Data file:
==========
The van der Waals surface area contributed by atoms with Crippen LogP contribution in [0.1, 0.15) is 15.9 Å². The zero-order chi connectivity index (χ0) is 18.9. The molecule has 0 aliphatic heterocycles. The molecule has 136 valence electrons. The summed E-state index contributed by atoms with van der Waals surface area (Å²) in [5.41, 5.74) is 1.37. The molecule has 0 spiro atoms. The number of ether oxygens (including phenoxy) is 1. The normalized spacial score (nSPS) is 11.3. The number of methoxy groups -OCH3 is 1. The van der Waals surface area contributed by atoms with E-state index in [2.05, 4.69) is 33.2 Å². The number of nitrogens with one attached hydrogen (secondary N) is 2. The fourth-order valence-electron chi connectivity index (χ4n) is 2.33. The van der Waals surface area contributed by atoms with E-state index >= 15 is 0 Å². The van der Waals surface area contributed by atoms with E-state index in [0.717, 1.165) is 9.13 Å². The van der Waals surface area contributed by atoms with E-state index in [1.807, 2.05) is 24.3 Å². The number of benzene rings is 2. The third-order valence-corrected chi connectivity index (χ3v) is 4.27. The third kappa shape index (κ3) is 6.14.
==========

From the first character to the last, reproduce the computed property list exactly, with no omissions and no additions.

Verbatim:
The van der Waals surface area contributed by atoms with Crippen LogP contribution in [0.1, 0.15) is 15.9 Å². The zero-order chi connectivity index (χ0) is 18.9. The molecule has 0 aliphatic heterocycles. The molecule has 136 valence electrons. The summed E-state index contributed by atoms with van der Waals surface area (Å²) in [5.41, 5.74) is 1.37. The molecule has 0 spiro atoms. The number of ether oxygens (including phenoxy) is 1. The normalized spacial score (nSPS) is 11.3. The number of methoxy groups -OCH3 is 1. The van der Waals surface area contributed by atoms with E-state index in [2.05, 4.69) is 33.2 Å². The number of nitrogens with one attached hydrogen (secondary N) is 2. The fourth-order valence-electron chi connectivity index (χ4n) is 2.33. The van der Waals surface area contributed by atoms with E-state index >= 15 is 0 Å². The van der Waals surface area contributed by atoms with E-state index in [0.717, 1.165) is 9.13 Å². The van der Waals surface area contributed by atoms with E-state index in [1.807, 2.05) is 24.3 Å². The number of benzene rings is 2. The third-order valence-corrected chi connectivity index (χ3v) is 4.27. The third kappa shape index (κ3) is 6.14.